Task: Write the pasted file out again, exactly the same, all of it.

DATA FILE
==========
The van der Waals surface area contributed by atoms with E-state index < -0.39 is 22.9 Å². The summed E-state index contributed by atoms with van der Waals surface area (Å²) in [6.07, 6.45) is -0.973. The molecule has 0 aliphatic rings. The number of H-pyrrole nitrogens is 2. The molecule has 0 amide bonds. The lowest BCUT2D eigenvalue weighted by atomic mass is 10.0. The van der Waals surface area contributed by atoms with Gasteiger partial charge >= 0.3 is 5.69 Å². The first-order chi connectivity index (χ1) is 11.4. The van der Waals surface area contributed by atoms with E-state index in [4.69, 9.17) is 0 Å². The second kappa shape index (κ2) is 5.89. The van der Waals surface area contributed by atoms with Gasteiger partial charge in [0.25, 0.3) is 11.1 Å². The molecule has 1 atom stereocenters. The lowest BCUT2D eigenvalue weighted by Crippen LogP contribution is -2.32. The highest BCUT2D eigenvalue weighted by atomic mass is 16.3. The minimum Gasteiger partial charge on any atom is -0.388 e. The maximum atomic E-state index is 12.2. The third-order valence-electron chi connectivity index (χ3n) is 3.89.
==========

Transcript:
The van der Waals surface area contributed by atoms with E-state index < -0.39 is 22.9 Å². The summed E-state index contributed by atoms with van der Waals surface area (Å²) in [6.07, 6.45) is -0.973. The molecule has 0 aliphatic rings. The number of H-pyrrole nitrogens is 2. The molecule has 0 amide bonds. The lowest BCUT2D eigenvalue weighted by atomic mass is 10.0. The van der Waals surface area contributed by atoms with Gasteiger partial charge >= 0.3 is 5.69 Å². The first-order chi connectivity index (χ1) is 11.4. The van der Waals surface area contributed by atoms with E-state index in [4.69, 9.17) is 0 Å². The second kappa shape index (κ2) is 5.89. The van der Waals surface area contributed by atoms with Gasteiger partial charge in [0.25, 0.3) is 11.1 Å². The molecule has 1 atom stereocenters. The lowest BCUT2D eigenvalue weighted by Crippen LogP contribution is -2.32. The highest BCUT2D eigenvalue weighted by atomic mass is 16.3. The minimum Gasteiger partial charge on any atom is -0.388 e. The maximum atomic E-state index is 12.2. The third-order valence-electron chi connectivity index (χ3n) is 3.89.